Life expectancy around the world has risen strongly, by six years for men and women over the last two-and-a-half decades, but people are living for longer periods with illnesses and disabilities, according to new research published in the Lancet journal. An analysis of injuries and major illnesses in 188 countries showed the rise was mainly due to declines in deaths caused by HIV/AIDS and malaria over the past decade.
However, experts say healthy life expectancy – the number of years a person lives in good health – is rising more slowly than overall life expectancy, meaning illnesses and disabilities are taking a greater toll on people's lives than before. Global life expectancy at birth for both sexes rose from 65.3 years in 1990 to 71.5 in 2013, while healthy life expectancy was up from 56.9 to 62.3. Most deaths in the world are now due to heart disease, lower respiratory infections and stroke.
Japan had the highest average healthy life expectancy at 73.4 years, while Lesotho had the lowest at 42. The study also showed that people in some countries such as Botswana, Belize and Syria saw no change in their healthy life expectancy over the last two decades, while some other countries such as South Africa, Paraguay and Belarus actually saw their healthy life expectancy drop.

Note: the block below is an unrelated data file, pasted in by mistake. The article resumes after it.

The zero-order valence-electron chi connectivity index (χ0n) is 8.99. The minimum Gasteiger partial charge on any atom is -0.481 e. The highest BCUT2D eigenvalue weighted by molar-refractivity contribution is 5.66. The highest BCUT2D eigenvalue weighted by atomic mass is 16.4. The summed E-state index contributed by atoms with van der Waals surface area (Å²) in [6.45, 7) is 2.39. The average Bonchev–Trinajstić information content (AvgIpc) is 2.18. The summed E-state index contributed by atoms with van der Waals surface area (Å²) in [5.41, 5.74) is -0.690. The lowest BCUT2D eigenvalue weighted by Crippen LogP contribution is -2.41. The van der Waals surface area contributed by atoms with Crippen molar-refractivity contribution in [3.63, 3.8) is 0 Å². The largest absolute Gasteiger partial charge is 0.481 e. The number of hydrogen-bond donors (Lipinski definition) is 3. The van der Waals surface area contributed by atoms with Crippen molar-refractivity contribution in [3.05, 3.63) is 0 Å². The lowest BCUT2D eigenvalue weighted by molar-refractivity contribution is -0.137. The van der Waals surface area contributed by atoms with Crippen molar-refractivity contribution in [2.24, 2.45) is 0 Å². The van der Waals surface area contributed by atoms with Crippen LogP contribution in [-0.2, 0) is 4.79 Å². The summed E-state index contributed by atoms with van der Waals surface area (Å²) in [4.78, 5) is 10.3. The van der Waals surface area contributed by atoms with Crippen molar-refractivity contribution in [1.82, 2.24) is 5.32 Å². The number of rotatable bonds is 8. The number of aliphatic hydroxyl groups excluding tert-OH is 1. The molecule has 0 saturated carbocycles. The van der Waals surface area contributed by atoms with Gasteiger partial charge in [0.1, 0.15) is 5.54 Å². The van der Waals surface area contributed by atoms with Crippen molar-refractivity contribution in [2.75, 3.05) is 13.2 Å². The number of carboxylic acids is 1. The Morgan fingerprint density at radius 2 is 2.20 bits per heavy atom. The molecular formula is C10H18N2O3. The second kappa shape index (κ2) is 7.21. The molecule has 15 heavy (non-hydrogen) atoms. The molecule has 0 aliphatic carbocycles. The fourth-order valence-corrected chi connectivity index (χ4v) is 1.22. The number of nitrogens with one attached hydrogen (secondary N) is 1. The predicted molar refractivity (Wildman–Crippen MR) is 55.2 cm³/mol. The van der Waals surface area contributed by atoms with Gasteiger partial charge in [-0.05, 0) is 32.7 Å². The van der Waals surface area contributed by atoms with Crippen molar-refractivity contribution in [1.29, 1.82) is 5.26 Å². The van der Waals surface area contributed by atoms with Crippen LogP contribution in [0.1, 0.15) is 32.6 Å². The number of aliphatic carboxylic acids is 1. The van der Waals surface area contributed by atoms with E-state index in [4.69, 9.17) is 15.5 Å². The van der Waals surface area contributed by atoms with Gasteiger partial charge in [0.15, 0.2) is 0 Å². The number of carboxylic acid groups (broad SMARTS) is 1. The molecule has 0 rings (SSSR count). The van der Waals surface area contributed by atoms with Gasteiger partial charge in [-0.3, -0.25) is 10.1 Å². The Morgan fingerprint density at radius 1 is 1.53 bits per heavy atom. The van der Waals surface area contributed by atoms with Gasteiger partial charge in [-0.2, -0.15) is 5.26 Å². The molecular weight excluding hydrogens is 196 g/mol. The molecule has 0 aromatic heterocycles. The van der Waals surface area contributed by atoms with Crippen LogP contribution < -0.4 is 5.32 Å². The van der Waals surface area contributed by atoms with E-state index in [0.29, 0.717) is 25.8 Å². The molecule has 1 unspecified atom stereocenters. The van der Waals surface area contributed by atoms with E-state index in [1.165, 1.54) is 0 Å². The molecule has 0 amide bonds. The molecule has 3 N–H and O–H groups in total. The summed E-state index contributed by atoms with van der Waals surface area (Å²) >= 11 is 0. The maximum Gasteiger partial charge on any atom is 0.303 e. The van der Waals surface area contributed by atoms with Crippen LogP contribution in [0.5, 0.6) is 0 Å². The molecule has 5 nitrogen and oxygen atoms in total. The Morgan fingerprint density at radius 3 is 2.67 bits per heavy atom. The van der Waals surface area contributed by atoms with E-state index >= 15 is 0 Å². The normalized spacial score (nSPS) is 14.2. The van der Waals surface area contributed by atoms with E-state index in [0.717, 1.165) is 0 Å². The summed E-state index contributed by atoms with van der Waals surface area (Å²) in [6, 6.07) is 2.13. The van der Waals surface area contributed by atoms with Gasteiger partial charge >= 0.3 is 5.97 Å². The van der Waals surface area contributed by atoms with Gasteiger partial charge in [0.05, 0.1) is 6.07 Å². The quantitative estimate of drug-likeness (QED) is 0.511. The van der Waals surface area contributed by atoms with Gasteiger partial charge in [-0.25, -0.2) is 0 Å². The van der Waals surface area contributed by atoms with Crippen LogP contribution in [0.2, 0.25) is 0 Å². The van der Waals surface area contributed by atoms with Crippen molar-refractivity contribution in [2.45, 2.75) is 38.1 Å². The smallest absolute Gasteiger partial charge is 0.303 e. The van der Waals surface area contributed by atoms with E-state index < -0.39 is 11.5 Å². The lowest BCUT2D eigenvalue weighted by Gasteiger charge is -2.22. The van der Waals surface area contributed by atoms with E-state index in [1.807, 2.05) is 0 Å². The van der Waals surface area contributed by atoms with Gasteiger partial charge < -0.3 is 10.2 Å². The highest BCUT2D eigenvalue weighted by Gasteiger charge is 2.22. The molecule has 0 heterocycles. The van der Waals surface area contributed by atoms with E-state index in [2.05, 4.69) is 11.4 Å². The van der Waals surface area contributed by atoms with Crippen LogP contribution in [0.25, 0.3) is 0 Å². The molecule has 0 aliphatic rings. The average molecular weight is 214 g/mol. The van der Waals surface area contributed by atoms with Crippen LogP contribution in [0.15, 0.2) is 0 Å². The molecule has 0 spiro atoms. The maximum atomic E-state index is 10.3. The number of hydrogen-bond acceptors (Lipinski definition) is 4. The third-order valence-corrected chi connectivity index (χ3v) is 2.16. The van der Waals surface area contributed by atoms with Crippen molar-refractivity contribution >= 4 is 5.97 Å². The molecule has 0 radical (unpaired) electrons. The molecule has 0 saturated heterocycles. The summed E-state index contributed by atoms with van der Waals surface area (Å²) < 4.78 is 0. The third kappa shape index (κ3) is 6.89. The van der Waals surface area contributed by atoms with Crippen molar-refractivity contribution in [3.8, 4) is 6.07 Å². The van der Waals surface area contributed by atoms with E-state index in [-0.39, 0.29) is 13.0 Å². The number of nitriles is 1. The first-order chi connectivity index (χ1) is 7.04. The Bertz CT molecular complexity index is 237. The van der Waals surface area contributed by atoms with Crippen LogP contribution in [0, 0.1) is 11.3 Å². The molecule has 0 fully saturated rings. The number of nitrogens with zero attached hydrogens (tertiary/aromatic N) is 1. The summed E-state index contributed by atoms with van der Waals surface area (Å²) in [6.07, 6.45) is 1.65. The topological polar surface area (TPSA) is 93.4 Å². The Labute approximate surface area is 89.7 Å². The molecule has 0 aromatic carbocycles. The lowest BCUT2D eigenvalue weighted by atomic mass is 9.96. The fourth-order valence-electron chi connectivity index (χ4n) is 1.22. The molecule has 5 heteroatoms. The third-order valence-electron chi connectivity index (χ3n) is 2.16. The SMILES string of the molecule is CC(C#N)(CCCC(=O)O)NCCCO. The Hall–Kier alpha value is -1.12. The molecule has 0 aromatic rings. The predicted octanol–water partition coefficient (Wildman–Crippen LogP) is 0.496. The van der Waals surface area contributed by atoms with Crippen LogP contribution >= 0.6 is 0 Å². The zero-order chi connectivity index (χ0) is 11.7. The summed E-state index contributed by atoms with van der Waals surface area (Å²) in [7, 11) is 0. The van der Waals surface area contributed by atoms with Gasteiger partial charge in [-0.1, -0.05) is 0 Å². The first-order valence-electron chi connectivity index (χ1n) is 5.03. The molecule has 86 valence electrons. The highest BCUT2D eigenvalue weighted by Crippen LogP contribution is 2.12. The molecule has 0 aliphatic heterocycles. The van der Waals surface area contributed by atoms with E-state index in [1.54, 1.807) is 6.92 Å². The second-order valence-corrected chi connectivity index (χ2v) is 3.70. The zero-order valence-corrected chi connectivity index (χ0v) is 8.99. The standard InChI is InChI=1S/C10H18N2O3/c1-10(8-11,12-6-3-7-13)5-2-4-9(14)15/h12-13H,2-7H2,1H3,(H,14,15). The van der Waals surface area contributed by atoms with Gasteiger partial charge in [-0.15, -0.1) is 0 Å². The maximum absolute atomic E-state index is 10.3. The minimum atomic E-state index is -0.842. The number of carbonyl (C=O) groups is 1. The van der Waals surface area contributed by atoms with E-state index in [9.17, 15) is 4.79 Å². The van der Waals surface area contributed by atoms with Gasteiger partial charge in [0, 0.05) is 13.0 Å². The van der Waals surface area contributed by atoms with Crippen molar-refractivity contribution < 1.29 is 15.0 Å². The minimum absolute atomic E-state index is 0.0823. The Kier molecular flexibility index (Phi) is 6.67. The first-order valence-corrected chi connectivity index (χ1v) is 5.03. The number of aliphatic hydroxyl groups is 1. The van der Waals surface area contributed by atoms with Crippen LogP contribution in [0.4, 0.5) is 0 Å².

The study also showed strong regional variation in healthy life expectancy. For instance, Cambodians and Laotians born in 2013 could only expect healthy life expectancy of 57.5 years and 58.1 years, respectively, but people born in nearby Thailand and Vietnam could look forward to nearly 67 years of good health. "The world has made great progress in health, but now the challenge is to invest in finding more effective ways of preventing or treating the major causes of illness and disability," said professor Theo Vos from the Institute for Health Metrics and Evaluation at the University of Washington, the study's lead author.